Where one species, the predator, kills and eats another animals species,
the prey.
Prey species have adapted strategies to help them avoid being caught:
 Structural features – camouflage, mimicry.
Behavioral features – keeping still, having a sentry (lookout),
Biochemical features – produce repellant or toxins (often signaled by
bright colouration)
Herbivore-plant relatonships
Herbivores obtain their nutrients from eating plants.
But plants do not want to be eaten…
so what can they do?
To deter predators, plants can produce:
- spines, spikes or thorns
- chemicals, toxins or poisons
 To deter other plants from growing in their space:
chemicals to inhibit the growth of other plants in the area
Parasite-host relationships
Where one species, the parasite, feeds and lives off the other species,
the host.
Exoparasites live on the exterior of the body e.g. fleas, ticks.
Endoparasites live inside the body e.g. intestinal or heart worms.
In parasitism, the parasite harms the host in some way, but does not
generally kill it.
Parasite-host relationships
In plants, there are two main types of parasite-host relationships:
halo-parasitism – the parasite is totally dependant on the plant for
all its nutrients (very rare e.g. Genus Rafflesia)
hemi-parasitism – the parasite obtains some nutrients from the
host, but can also make its own food (e.g. mistletoe species)
A relationship involving two different species where both species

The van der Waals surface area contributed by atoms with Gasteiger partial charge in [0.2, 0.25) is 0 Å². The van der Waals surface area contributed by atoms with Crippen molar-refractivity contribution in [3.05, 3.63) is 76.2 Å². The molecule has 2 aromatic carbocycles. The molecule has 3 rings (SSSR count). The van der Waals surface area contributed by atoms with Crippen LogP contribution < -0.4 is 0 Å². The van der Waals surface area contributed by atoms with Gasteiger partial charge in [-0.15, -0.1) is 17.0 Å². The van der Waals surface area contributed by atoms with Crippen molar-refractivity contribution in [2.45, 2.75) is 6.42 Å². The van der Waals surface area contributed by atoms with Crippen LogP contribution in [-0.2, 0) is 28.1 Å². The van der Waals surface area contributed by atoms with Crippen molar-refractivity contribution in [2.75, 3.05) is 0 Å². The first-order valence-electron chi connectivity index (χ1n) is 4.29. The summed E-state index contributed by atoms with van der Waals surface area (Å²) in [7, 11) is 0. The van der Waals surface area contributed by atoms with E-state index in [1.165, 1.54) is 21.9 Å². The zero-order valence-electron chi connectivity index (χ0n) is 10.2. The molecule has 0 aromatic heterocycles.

benefit from the relationship.
Provide two examples.
A relationship where one animal benefits from the relationship, and
the other neither benefits nor suffers.
Provide one example.
Minimising competition between species
Organisms need to not be in direct competition with each other for
every resource they require.
 When various species in the same community differ in the use that
they make of a resource, such as food or space, the various species
are said to show niche separation.
 The greater the niche separation between the two species, the smaller
the level of competition between them.
 If however, two species use the same resource in similar ways, they
can be said to show niche overlap.
 The greater the niche overlap, the greater the intensity of
competition between the two species.
Answer the following ‘quick-check’ questions:
Questions 1 & 2 – Page 411
Questions 3 & 4 – Page 419
Questions 5 & 6 - Page 433.
Biochallenge – Page 434
Chapter Review Questions – 2, 4, 5 and 7